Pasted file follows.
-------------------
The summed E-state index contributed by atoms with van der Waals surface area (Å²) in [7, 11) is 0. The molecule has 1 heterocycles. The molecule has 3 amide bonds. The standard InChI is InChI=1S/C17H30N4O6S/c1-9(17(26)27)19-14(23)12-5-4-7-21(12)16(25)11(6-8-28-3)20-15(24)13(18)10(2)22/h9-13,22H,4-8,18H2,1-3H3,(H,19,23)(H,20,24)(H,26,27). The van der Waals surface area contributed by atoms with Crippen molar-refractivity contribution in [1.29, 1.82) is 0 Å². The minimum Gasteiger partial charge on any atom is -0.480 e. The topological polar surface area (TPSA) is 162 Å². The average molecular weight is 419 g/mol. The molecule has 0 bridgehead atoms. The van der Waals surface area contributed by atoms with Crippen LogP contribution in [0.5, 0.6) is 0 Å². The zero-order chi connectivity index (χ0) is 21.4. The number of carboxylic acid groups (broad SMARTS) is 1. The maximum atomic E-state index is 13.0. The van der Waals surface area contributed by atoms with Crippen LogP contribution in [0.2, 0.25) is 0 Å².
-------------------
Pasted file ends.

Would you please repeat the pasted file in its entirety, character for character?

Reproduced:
The summed E-state index contributed by atoms with van der Waals surface area (Å²) in [7, 11) is 0. The molecule has 1 heterocycles. The molecule has 3 amide bonds. The standard InChI is InChI=1S/C17H30N4O6S/c1-9(17(26)27)19-14(23)12-5-4-7-21(12)16(25)11(6-8-28-3)20-15(24)13(18)10(2)22/h9-13,22H,4-8,18H2,1-3H3,(H,19,23)(H,20,24)(H,26,27). The van der Waals surface area contributed by atoms with Crippen molar-refractivity contribution in [1.29, 1.82) is 0 Å². The minimum Gasteiger partial charge on any atom is -0.480 e. The topological polar surface area (TPSA) is 162 Å². The average molecular weight is 419 g/mol. The molecule has 0 bridgehead atoms. The van der Waals surface area contributed by atoms with Crippen LogP contribution in [0.5, 0.6) is 0 Å². The zero-order chi connectivity index (χ0) is 21.4. The number of carboxylic acid groups (broad SMARTS) is 1. The maximum atomic E-state index is 13.0. The van der Waals surface area contributed by atoms with Crippen LogP contribution in [0.2, 0.25) is 0 Å².